Chancellor George Osborne is aiming to prevent a housing bubble from forming by eyeing up whether to impose a capital gains tax on foreign property investors.
After pledging to raise CGT three years ago, media reports saying that Osborne was set to impose a new rate for foreign property investors, will not come as too much of a shock.
People living in Britain pay 18% CGT and 28% if they make a profit when reselling a property that isn't classified as their main home.
People who own properties in the UK but are deemed non-residents are currently exempt from CGT.
The UK Treasury declined to comment on media reports.
Home prices in the UK rose 5.8% on year in October, the fastest pace in more than three years, as the government's Help to Buy Scheme attracted more buyers into the property market amid supply constraints.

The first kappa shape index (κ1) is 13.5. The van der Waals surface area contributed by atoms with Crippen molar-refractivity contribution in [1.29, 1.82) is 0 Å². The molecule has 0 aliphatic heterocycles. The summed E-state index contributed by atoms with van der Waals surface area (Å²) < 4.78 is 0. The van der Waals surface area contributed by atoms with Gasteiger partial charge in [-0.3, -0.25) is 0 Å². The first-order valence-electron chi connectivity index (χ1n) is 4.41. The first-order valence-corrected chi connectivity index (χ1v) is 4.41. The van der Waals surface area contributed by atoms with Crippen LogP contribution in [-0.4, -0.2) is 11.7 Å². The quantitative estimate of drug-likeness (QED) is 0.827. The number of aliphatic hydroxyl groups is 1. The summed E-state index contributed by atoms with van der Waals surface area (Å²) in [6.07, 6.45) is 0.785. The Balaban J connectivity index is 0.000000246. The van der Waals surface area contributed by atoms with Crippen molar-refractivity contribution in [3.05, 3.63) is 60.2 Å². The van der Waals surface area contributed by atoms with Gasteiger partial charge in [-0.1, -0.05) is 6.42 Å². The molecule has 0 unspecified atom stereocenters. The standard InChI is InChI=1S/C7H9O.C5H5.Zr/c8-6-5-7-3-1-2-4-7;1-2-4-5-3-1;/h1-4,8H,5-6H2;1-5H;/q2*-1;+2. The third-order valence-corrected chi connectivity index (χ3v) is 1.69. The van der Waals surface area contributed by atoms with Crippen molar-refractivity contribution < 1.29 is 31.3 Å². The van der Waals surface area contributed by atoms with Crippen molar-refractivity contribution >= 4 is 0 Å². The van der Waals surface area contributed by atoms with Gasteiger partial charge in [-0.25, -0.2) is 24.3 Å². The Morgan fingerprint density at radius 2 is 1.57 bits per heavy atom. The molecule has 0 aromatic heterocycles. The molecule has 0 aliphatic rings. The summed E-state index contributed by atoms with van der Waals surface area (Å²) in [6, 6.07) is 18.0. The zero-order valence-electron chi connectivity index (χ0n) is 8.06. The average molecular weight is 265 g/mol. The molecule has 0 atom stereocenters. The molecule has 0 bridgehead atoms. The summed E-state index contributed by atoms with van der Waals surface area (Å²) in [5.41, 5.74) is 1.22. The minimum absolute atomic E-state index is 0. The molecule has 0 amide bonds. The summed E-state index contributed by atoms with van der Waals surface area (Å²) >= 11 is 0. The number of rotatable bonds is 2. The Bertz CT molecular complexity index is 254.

Mortgage lender Nationwide said the average home price in the UK is £173,678 ($278,741, €202,739) in October, up 1% from September and 5.8% from October 2012. Market analysts expected monthly and yearly growth of 0.7% and 5.1%, respectively.
"The UK housing market appears to be following the more resilient upward trend evident in the wider economy in recent quarters," Nationwide's chief economist Robert Gardner said in a statement.
Nevertheless, house prices still remain around 7% below their 2007 peak, according to Nationwide.
Critics of the government's efforts, particularly of the guarantee for banks' mortgage lending under Help to Buy which launched in October, say there is a threat of a housing bubble because supply is falling so short of demand.
Others argue that there is a lot of slack in house prices across most UK regions because they are so far below their 2008 peaks.